Students Experienced Uninterrupted Peace and Acceptance
Please accept my apologies for not letting you know sooner how transformative the retreat has been for my students. We arrived back in New Orleans after 8pm on Sunday. The students went home, slept, and luckily the very next morning we were all able to see each other again. We immediately sang together, invited a bell, and then took a nice walking meditation around the school (much to the confusion and smiles of other students and teachers J). The young man who had so much trouble convincing his mother to let him come told me that he had the best conversation with his mother the night we returned than he had had in many years. He expressed his appreciation and gratitude for bringing him to this point in his life, he apologized for all the sorrow and worry he had caused her and asked her if together they could work hard to make their last few months before he leaves for cooking school count. Many other students have asked if they can return this summer, so many of them dearly want to bring their parents. I don’t know if they will ever have the opportunity to make the trip, but the fact that they want to share what they have experienced is beautiful.
Teacher shares students’ positive changes after retreat
Retreat with high school students from New Orleans on March 17-21, 2012: the aftermath!
I hope everyone is enjoying the day of mindfulness at the center.Here in New Orleans it is a beautiful, clear day…many birds are singing. I wanted to share with you several things that have happened since our return to the city.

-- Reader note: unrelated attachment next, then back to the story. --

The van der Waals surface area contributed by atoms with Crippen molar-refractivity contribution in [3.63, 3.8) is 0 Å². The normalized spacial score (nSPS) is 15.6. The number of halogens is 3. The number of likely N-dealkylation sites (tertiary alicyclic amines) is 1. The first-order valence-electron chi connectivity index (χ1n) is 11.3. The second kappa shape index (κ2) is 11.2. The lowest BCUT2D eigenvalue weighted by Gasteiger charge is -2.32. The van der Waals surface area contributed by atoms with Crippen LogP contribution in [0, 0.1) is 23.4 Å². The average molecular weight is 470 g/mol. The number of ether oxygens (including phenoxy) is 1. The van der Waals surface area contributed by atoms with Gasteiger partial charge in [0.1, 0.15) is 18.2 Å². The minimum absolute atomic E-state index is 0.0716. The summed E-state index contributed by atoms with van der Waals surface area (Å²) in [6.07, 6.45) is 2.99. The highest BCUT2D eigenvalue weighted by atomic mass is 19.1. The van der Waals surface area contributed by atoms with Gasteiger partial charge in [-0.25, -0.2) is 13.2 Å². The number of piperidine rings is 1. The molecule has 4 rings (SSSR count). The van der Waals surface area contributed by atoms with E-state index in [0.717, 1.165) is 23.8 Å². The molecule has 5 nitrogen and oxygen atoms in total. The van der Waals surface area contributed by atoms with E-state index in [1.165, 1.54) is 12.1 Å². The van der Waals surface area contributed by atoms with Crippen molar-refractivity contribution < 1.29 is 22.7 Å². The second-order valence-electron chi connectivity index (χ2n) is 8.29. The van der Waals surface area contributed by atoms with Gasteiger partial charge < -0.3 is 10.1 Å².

We returned late Wednesday evening. For me, the next morning was spent at funeral services for a beloved friend and mentor, my former principal.The services were very long and some of my colleagues mentioned this.However, I had been practicing for the last five days and was so prepared to really listen and be present, what a gift.The pastors and friends who spoke were inspirational and I was to really enjoy the moment.
In the time that has passed since I was at that monastery, I have often written you. I did not send the letters because the words seemed too feeble to express my gratitude. But today, while eating breakfast mindfully, I realized that the week I spent with you saved my life. I stopped eating and cried in thankfulness. As I cried, I saw the face of Thay and all of your faces.
Breathing in, breathing out- Warren Easton High School students
On April 14th-16th, 2011, a group of twenty senior students and two teachers from Warren Easton High School from New Orleans, LA made a psychology trip to Magnolia Grove Monastery to practice mindfulness and meditation with the monastic Brothers and Sisters. Instead of going to Florida for the senior trip, the students decided to have an adventure to the monastery instead. Below is the letter from Jenny Rious, the psychology teacher of the students, sharing her feelings about the retreat. We wish you much peace and happiness while reading it.
I want to let you know how wonderful our trip was to Magnolia Grove Monastery. It did so much for the students and so much for me. My friend Ann Marie has nicknamed me Sister Puddle because of all my crying, but I can assure you every tear I shed at Magnolia Grove was one of joy.
There are so many wonderful things that happened there for my students, that even if just one of them had happened the whole trip would have been worth it.